Whatever, there is a certain superciliousness that is sometimes difficult to take. I make a few assertions based on my reading, my experience, my logic and you decide I have to prove them. In the interest of possibly imparting some new information, whether it be the roofer's union position, the displeasure of leading democrats in the implementation of Obamacare, the transformation of jobs from full to part time, or the large numbers of people losing insurance, I undertake due diligence and locate the sources for my assertions. I then challenge you to do the same to refute them, and I get back a soliloquy laced with unsourced partisan ideas and logic. When I question why there are no sources, the response is defensiveness that the Lions wish they could produce touting your ability to create composites, your dutifully researching topics, your characterization of linked sources and quotations as "props of the trade," and your common sense and rational thought, ending with
"To argue with a man who has renounced the use and authority of reason, and whose philosophy consists in holding humanity in contempt, is like administering medicine to the dead, or endeavoring to convert an atheist by scripture.”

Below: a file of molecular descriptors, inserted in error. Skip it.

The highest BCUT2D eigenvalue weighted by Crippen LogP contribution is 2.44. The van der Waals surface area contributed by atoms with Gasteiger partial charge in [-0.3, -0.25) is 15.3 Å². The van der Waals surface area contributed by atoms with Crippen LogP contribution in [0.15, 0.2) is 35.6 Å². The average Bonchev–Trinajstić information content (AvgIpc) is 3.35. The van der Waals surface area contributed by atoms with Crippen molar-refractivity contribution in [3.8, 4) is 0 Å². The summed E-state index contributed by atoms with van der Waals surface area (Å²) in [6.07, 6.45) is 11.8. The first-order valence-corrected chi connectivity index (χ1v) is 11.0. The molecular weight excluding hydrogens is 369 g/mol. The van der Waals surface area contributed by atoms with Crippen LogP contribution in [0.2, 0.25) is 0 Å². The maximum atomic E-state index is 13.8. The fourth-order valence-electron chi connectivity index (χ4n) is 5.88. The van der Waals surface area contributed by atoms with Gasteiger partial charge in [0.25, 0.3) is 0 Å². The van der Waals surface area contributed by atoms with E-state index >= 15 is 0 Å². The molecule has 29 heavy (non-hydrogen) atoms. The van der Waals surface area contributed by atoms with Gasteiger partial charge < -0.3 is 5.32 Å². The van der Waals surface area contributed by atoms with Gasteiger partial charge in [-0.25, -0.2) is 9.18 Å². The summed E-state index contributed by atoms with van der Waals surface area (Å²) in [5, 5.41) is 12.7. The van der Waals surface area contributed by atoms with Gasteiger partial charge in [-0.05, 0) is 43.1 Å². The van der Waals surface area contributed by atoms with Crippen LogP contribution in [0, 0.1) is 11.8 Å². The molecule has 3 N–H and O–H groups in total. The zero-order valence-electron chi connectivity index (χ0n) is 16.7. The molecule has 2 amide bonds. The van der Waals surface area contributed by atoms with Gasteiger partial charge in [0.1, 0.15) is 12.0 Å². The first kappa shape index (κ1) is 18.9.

I get it - your composite trumps my actual sources; your common sense and rational thought are superior, and I have renounced the use of reason - I think I now understand how similar you and your Presidential idol are - from having the highest regard for your liberal superiorities, to the use of composites in writing (his was a girlfriend).


I suppose I am to be grateful you have substituted "stream of consciousness" for "soliloquy", however, I find that gratitude wanting. Trust me - my intent is never to appear supercilious or dishonest. Please don't spin this in that direction. I say what I mean, and I call it as I see it. Apologies if I do not make myself clear, but there is the little problem of you not objectively reading what I'm writing. At this point in time, I question your motivation in detracting from my comments by suggesting either.

I meant exactly what I said. I studied your links and found them biased. For example, the roofer's union position - digging deeper, I found this link that possibly sheds some light on the subject..

Your link on the the displeasure of democrats was written for a partisan source and I could easily plug in republican names and change the title to "Republicans Bailing on Immigration", or any number of other topics, and it would read the same. And the comments on those links are disturbing - such hate, disrespect, paranoia, disinformation. This was true of almost all except Forbes, which is generally fairly unbiased. To cut to the chase, I can not continue to debate these complex issues that, upon researching, become disturbing. It seems I continually come up against Pandora's Box, and opening I discover a genie in a bottle, that once is out will not go back in. Debating the pros and cons of the ACA is tortuous, tedious, and very unsatisfying for so many reasons. And besides, your m.o. is to promptly declare my sources partisan and echo chamber talking points, etc, so why bother?